As progress on the Prevention Plan continues, more facilities are submitting HAI data voluntarily, and the New Mexico HAI Program will continue to identify and expand prevention efforts in New Mexico.

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According to the CDC, HAI are severe and impact many lives every year, approximately 1.7 million HAI occur in healthcare facilities each year, resulting in 99,000 deaths. Some of these infections can be avoided. Healthcare facilities in New Mexico are working towards identifying and reducing these infections. Many New Mexico healthcare facilities are focusing on improving practices to reduce central-line associated bloodstream infections (CLABSI) and to reduce transmission of Clostridium difficile infections (an infection of the colon commonly related to antibiotic use in both community and healthcare settings). Healthcare facilities are also working to improve influenza immunization rates of healthcare workers, which reduces the risk of patients being exposed to flu while they are already ill.

Below you will find information on how you can help. It is vital that everyone works together to improve the safety of our healthcare system. Thank you for visiting our website and wanting to learn more.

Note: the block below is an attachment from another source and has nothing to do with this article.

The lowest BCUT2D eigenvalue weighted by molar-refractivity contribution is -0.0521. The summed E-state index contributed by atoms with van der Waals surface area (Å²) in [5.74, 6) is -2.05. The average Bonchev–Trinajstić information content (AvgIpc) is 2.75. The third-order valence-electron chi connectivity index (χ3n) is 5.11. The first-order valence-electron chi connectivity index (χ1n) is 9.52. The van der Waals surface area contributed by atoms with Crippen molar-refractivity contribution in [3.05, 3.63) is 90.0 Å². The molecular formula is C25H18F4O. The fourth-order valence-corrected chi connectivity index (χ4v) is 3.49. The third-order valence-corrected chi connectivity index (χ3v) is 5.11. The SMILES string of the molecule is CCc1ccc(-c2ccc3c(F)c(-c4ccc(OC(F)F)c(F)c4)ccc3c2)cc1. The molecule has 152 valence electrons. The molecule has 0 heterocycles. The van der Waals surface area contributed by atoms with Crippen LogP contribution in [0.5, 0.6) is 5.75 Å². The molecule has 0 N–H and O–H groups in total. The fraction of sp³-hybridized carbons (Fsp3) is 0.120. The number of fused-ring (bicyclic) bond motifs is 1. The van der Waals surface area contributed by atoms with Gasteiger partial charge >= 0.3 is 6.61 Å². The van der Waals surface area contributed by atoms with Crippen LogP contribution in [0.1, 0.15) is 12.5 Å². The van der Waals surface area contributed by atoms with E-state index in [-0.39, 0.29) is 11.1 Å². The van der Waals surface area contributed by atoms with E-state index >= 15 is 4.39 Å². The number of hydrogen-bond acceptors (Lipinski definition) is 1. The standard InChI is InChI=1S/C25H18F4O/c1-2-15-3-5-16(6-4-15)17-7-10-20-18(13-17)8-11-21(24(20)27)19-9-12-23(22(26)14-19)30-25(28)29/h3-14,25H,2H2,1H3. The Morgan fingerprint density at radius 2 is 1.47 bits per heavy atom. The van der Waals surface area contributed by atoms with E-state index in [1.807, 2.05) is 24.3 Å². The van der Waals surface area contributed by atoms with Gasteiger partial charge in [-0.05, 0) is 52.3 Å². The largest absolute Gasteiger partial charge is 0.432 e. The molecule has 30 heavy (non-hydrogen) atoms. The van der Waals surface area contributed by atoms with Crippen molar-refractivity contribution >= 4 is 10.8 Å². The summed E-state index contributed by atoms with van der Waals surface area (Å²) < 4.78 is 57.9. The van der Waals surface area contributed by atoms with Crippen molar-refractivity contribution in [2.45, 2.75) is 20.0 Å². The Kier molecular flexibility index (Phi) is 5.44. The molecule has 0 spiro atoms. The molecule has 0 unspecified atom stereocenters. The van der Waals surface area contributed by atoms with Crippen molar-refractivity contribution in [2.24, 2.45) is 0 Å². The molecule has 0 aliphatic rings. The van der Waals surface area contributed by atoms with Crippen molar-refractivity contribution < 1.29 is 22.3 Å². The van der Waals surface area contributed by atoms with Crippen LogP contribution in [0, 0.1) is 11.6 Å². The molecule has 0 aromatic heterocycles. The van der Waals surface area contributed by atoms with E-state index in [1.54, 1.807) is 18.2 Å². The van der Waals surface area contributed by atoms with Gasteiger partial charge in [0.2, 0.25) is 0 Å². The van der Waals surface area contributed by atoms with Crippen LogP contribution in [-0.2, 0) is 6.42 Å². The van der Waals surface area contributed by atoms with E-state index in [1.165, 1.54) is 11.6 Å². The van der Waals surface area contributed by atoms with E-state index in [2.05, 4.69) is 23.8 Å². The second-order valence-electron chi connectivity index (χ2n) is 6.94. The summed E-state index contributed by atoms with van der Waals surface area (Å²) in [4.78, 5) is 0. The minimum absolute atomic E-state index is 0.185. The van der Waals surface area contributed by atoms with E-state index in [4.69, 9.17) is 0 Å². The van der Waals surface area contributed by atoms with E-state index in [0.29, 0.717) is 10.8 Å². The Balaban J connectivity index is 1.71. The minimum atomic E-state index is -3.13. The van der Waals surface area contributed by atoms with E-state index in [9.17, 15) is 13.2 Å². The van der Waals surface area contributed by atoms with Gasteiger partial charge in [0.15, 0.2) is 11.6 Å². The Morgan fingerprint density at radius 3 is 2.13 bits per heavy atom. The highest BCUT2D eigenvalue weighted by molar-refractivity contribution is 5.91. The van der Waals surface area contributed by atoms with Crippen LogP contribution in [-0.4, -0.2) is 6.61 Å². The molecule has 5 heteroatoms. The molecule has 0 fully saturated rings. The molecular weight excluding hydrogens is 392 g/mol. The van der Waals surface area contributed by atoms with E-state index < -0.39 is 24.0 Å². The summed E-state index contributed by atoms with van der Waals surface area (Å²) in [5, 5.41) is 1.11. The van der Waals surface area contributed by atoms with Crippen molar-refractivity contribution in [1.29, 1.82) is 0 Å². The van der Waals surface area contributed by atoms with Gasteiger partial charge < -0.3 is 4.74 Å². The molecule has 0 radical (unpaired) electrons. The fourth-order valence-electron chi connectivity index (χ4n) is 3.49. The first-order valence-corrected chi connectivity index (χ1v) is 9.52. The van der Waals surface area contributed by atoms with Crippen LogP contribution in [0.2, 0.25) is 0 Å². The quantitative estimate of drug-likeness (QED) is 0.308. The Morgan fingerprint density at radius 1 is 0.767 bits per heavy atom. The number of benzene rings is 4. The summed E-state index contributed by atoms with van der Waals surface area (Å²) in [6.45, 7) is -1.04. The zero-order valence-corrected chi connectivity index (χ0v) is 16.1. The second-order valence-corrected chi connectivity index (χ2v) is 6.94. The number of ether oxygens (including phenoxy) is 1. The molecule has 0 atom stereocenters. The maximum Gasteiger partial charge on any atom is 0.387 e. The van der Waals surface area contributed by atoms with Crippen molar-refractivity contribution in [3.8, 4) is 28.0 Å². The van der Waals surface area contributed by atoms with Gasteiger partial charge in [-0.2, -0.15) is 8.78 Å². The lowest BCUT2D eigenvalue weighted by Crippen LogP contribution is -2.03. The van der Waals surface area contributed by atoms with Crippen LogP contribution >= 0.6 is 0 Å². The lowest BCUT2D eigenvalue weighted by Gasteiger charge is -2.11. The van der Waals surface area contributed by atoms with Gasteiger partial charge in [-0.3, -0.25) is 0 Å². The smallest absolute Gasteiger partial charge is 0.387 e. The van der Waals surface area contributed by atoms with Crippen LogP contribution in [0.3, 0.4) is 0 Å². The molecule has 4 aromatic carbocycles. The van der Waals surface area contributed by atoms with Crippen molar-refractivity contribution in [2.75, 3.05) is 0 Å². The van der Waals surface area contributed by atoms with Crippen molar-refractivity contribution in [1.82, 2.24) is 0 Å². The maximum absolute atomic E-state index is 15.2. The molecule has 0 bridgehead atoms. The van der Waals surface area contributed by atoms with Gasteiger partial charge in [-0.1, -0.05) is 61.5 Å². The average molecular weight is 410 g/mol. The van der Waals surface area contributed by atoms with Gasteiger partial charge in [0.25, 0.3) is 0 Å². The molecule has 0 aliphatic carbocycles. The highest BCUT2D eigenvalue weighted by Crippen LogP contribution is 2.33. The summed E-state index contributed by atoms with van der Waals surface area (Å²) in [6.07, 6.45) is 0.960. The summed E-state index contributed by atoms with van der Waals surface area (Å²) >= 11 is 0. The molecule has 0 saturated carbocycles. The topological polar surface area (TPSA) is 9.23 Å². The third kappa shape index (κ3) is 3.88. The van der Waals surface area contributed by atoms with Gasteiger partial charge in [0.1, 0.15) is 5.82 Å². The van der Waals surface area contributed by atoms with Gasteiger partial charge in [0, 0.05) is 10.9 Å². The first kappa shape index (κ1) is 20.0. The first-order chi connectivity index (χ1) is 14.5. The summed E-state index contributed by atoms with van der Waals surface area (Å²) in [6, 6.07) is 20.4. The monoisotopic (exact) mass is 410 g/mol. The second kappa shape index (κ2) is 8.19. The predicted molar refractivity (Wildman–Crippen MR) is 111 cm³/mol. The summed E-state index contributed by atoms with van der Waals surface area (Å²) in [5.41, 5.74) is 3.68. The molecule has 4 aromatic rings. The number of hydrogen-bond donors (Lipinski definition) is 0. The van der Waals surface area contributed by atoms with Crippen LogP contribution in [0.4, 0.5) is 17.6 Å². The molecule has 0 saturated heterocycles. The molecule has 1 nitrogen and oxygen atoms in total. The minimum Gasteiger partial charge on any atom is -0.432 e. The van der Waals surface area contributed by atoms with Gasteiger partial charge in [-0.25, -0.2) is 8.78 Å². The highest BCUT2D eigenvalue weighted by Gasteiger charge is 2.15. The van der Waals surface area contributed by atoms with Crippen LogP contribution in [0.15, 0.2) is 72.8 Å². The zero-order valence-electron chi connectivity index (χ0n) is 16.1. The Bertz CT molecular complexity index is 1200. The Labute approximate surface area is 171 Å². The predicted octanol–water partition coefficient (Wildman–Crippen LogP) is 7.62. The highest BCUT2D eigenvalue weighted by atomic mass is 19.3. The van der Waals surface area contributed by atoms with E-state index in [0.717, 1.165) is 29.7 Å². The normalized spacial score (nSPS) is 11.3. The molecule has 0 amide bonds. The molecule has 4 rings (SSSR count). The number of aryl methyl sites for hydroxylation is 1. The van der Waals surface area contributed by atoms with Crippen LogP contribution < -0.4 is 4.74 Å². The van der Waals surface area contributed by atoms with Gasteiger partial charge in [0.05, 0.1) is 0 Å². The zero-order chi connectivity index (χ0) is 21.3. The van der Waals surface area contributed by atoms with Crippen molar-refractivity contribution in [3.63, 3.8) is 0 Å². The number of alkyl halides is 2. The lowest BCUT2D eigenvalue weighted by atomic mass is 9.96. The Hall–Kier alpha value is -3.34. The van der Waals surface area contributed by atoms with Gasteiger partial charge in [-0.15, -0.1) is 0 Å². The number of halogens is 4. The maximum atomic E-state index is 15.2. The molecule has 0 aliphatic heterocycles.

Hand Hygiene

Hand hygiene is a simple yet effective way to prevent infections. Cleaning your hands can prevent the spread of germs, including those that are resistant to antibiotics and are becoming difficult, if not impossible, to treat.

For more information about hand hygiene, please visit:

Partnership with Your Providers

Healthcare providers know they should practice hand hygiene, but they sometimes forget. Most welcome your friendly reminder. Ask healthcare providers to practice hand hygiene - tell them that you know that infections can be acquired in a healthcare setting and that you don’t want it to happen to you.

Cover Your Mouth and Nose

Cough and sneeze into a tissue (disposed of properly), or into your elbow.

Get Vaccine to Avoid Disease

Keep all your immunizations up to date. Get vaccine to avoid disease and fight the spread of infection.

Visit the Vaccines Federal Information Gateway to educate yourself on immunization and the best ways to protect yourself and your family from infectious diseases.

If You Are Sick

If you are sick, avoid close contact with others.  Do not visit friends and family in a healthcare facility, because you can unintentionally give them your illness.